Open Access: Trial emulation and survival analysis for disease incidence registers: A case study on the causal effect of pre-emptive kidney transplantation

Each week, we select a recently published Open Access article to feature. This week’s article comes from Statistics in Medicine and explores the causal effect of pre-emptive kidney transplantation through a emulation target trial. 

The article’s abstract is given below, with the full article available to read here.

Olarte Parra, CWaernbaum, ISchön, SGoetghebeur, ETrial emulation and survival analysis for disease incidence registers: A case study on the causal effect of pre-emptive kidney transplantationStatistics in Medicine20221– 24. doi:10.1002/sim.9503

When drawing causal inference from observed data, failure time outcomes present additional challenges of censoring often combined with other missing data patterns. In this article, we follow incident cases of end-stage renal disease to examine the effect on all-cause mortality of starting treatment with transplant, so-called pre-emptive kidney transplantation, vs starting with dialysis possibly followed by delayed transplantation. The question is relatively simple: which start-off treatment is expected to bring the best survival for a target population? To address it, we emulate a target trial drawing on the long term Swedish Renal Registry, where a growing common set of baseline covariates was measured nationwide. Several lessons are learned which pertain to long term disease registers more generally. With characteristics of cases and versions of treatment evolving over time, informative censoring is already introduced in unadjusted Kaplan-Meier curves. This leads to misrepresented survival chances in observed treatment groups. The resulting biased treatment association may be aggravated upon implementing IPW for treatment. Aware of additional challenges, we further recall how similar studies to date have selected patients into treatment groups based on events occurring post treatment initiation. Our study reveals the dramatic impact of resulting immortal time bias combined with other typical features of long-term incident disease registers, including missing covariates during the early phases of the register. We discuss feasible ways of accommodating these features when targeting relevant estimands, and demonstrate how more than one causal question can be answered relying on the no unmeasured baseline confounders assumption.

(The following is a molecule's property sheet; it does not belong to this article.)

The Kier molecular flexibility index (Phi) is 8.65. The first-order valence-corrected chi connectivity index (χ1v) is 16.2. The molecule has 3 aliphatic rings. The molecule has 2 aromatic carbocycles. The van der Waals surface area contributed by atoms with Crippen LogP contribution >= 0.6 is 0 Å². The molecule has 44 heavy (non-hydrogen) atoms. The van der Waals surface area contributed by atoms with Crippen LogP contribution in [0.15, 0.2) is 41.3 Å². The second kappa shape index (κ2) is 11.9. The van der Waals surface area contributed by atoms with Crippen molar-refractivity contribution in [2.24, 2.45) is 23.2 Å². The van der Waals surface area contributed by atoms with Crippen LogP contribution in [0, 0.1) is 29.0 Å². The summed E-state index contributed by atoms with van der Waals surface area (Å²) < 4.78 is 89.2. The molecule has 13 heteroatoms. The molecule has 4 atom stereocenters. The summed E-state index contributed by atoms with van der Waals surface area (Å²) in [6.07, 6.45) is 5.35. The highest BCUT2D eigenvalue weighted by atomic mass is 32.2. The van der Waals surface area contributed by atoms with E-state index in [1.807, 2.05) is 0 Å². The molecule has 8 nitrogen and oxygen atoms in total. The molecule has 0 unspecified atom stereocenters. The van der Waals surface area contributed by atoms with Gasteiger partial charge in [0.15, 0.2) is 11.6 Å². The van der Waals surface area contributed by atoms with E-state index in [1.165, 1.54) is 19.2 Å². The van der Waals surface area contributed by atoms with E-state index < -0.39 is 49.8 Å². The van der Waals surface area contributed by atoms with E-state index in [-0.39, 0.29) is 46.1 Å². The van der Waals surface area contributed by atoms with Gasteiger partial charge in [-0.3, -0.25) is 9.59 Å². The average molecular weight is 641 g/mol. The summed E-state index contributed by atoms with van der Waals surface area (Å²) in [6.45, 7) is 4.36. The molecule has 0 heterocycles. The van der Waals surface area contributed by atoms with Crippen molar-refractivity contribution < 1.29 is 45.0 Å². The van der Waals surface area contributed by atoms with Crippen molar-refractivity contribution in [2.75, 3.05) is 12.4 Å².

More Details